A spear tip discovered near Sault Ste. Marie, Ont., may be thousands of years old, but the man who found it says it “looks like it was made yesterday.”
Rob Gioia, a metal detector hobbyist, happened upon the copper item in June along the shores of the St. Marys River. He said it was buried under about 90 centimetres of water and 30 centimetres of sand.
“It’s in phenomenal condition because of where it was found,” Gioia told As It Happens guest host Susan Bonner. “It still bears the marks of the person who hammered it out.”
Gioia has spent much of his retirement scouring the shores of Sault Ste. Marie for relics with his metal detector, and has come across 18th-century cutlery, and several remnants of a First World War training camp.
But when he happened upon this latest discovery, he said he knew immediately it was something special.
“The only thing you have to do after that is basically find out what it is,” he said.
So he connected with the Milwaukee Public Museum on Facebook.
Dawn Scher Thomae, the museum’s curator of anthropology collections, told As It Happens it appears from the photos to be a socketed point from between 4000 to 1000 BC.
“You’re basically holding a piece of history in your hand that’s that old and it’s a personal connection with an ancient past,” Gioia said. “It’s a humbling experience, to be honest with you.”
However, Thomae said she can’t fully authenticate it from a photo alone.
“Interesting that it shows no oxidation unless the owner cleaned it. This later part concerns me regarding authentication since many people have tried to replicate Indigenous technology. The green patina is a big part of being able to authenticate the piece,” she said in an email.
Gioia credits the relic’s pristine condition to where it was found, buried under the sand and protected from the elements.
Thomae said the item appears to be a relic of what’s called Old Copper Culture, which the Milwaukee Public Museum describes online as “items made by early inhabitants of the Great Lakes region during a period that spans several thousand years and covers several thousand square miles.”
“During the 19th and early 20th centuries, the prevailing theories of Old Copper production in Wisconsin reflected the social climate of the period, which was rooted in both naiveté and racism. The popular belief was that this sophisticated technology could not have been the product of the Indigenous tribes who occupied the Great Lakes region before European settlement,” reads the museum’s website.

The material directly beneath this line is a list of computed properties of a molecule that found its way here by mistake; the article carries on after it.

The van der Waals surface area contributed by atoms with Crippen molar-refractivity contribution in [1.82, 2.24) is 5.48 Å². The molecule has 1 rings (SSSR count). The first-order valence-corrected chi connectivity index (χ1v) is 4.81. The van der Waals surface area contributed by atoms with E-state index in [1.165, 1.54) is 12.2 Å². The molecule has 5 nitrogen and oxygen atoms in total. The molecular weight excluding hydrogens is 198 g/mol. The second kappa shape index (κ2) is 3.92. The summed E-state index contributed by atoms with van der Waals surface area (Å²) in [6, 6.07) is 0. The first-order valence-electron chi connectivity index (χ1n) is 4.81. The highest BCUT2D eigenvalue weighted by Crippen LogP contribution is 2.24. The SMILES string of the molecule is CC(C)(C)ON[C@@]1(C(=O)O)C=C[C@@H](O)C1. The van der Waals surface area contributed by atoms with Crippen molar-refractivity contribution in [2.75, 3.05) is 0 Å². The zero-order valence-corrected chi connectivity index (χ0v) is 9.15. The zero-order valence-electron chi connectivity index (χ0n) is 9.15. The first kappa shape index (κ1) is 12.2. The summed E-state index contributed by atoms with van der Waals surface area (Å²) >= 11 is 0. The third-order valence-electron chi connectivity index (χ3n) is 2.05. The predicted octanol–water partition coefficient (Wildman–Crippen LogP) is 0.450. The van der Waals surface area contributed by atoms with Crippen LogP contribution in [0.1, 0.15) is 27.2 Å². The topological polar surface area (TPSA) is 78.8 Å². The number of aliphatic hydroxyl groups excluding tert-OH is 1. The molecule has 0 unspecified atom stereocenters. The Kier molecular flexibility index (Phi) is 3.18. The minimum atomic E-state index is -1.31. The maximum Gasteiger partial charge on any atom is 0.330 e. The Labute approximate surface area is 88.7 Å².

“Previous theories claimed that Bronze Age peoples from Europe made their way to Lake Superior to supply the demand for copper across the Atlantic Ocean. Other dubious theories attributed this copper production variously to the Phoenicians, the Berbers, and the Vikings (Griffin 1961, Martin, 1999). Not surprisingly, no archaeological evidence has been found to substantiate such notions.”
Thomae said Copper Culture relics are common in upper Michigan and Canada.
“Copper was considered a sacred material, and it was not uncommon [for people to use] copper material in burials. Copper was the only metal mined in large quantities in North America before European contact,” she said.
However, there’s no way to be sure which Indigenous people’s ancestors crafted it.
“At that time, the groups of people did not have the names as they exist now. We know them as Archaic or Old Copper Culture people based on time period and commonly shared cultural elements, like working copper,” she said.
The museum has more than 1,500 pieces from Old Copper Culture, including weapons, fish hooks and harpoons.
“You’ve got to give it to the ancient North American societies. I mean, it shows their resilience and their ingenuity. They found a substance that they could exploit and use for a daily life, for existence, not only for protection, for these weapon tips, but utilitarian things,” Gioia said.
“For whoever may have lost it, that, to me, would have been a tragic loss.”
Gioia donated the item to the Sault Ste. Marie Museum.
“How could you not? You can’t possibly keep something of that magnitude. Its importance can’t be overstated, as far I’m concerned,” he said.
“I’ve always said history shouldn’t be possessed or denied. It has to be shared with everyone who holds the stake collectively in history and our past. And that’s pretty much everyone.”
It’s a welcome gift, says William Hollingshead, the museum’s executive director and chief curator.
“Artifacts like this offer us the ability to better learn from and understand this history, and to present it in a more complete way to our community. Often as time passes, we inherently lose certain aspects or insights into the full aspect of any history at a specific point,” Hollingshead told SooToday.com, which first reported this story.
“To bring these items back into the narrative allows us to gain this better understanding and reflection of the past in order to inform both the present and future.”
Written by Sheena Goodyear. Interview with Rob Gioia produced by Menaka Raman-Wilms